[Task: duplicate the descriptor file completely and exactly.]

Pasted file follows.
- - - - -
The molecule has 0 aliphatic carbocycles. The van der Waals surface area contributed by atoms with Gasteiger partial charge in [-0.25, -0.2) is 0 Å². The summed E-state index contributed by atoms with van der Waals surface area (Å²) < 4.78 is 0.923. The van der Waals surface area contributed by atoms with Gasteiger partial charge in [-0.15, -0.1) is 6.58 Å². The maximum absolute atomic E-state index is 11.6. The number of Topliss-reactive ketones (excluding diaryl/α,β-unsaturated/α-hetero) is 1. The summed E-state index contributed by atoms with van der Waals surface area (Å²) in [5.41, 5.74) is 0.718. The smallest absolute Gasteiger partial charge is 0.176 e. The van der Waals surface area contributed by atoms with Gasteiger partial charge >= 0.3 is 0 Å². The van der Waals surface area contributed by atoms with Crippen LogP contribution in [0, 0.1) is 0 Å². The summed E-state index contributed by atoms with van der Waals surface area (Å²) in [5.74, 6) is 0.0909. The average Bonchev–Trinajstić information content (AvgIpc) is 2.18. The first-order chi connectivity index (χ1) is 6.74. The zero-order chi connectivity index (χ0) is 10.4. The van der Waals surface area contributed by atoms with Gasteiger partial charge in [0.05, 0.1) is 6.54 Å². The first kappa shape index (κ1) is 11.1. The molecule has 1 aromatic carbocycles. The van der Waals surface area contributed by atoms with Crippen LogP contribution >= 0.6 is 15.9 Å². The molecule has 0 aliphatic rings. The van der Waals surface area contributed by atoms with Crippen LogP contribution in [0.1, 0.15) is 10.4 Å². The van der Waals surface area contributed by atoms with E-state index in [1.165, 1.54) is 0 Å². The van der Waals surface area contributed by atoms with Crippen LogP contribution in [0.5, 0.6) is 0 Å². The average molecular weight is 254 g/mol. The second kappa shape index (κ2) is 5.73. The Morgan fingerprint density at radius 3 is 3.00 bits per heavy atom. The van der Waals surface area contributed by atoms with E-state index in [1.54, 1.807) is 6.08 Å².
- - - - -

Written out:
The molecule has 0 aliphatic carbocycles. The van der Waals surface area contributed by atoms with Gasteiger partial charge in [-0.25, -0.2) is 0 Å². The summed E-state index contributed by atoms with van der Waals surface area (Å²) < 4.78 is 0.923. The van der Waals surface area contributed by atoms with Gasteiger partial charge in [-0.15, -0.1) is 6.58 Å². The maximum absolute atomic E-state index is 11.6. The number of Topliss-reactive ketones (excluding diaryl/α,β-unsaturated/α-hetero) is 1. The summed E-state index contributed by atoms with van der Waals surface area (Å²) in [5.41, 5.74) is 0.718. The smallest absolute Gasteiger partial charge is 0.176 e. The van der Waals surface area contributed by atoms with Gasteiger partial charge >= 0.3 is 0 Å². The van der Waals surface area contributed by atoms with Crippen LogP contribution in [0, 0.1) is 0 Å². The summed E-state index contributed by atoms with van der Waals surface area (Å²) in [5.74, 6) is 0.0909. The average Bonchev–Trinajstić information content (AvgIpc) is 2.18. The first-order chi connectivity index (χ1) is 6.74. The zero-order chi connectivity index (χ0) is 10.4. The van der Waals surface area contributed by atoms with Gasteiger partial charge in [0.05, 0.1) is 6.54 Å². The first kappa shape index (κ1) is 11.1. The molecule has 1 aromatic carbocycles. The van der Waals surface area contributed by atoms with Crippen LogP contribution >= 0.6 is 15.9 Å². The molecule has 0 aliphatic rings. The van der Waals surface area contributed by atoms with Crippen LogP contribution in [0.1, 0.15) is 10.4 Å². The van der Waals surface area contributed by atoms with E-state index in [1.165, 1.54) is 0 Å². The van der Waals surface area contributed by atoms with Crippen LogP contribution in [0.5, 0.6) is 0 Å². The average molecular weight is 254 g/mol. The second kappa shape index (κ2) is 5.73. The Morgan fingerprint density at radius 3 is 3.00 bits per heavy atom. The van der Waals surface area contributed by atoms with E-state index in [1.54, 1.807) is 6.08 Å².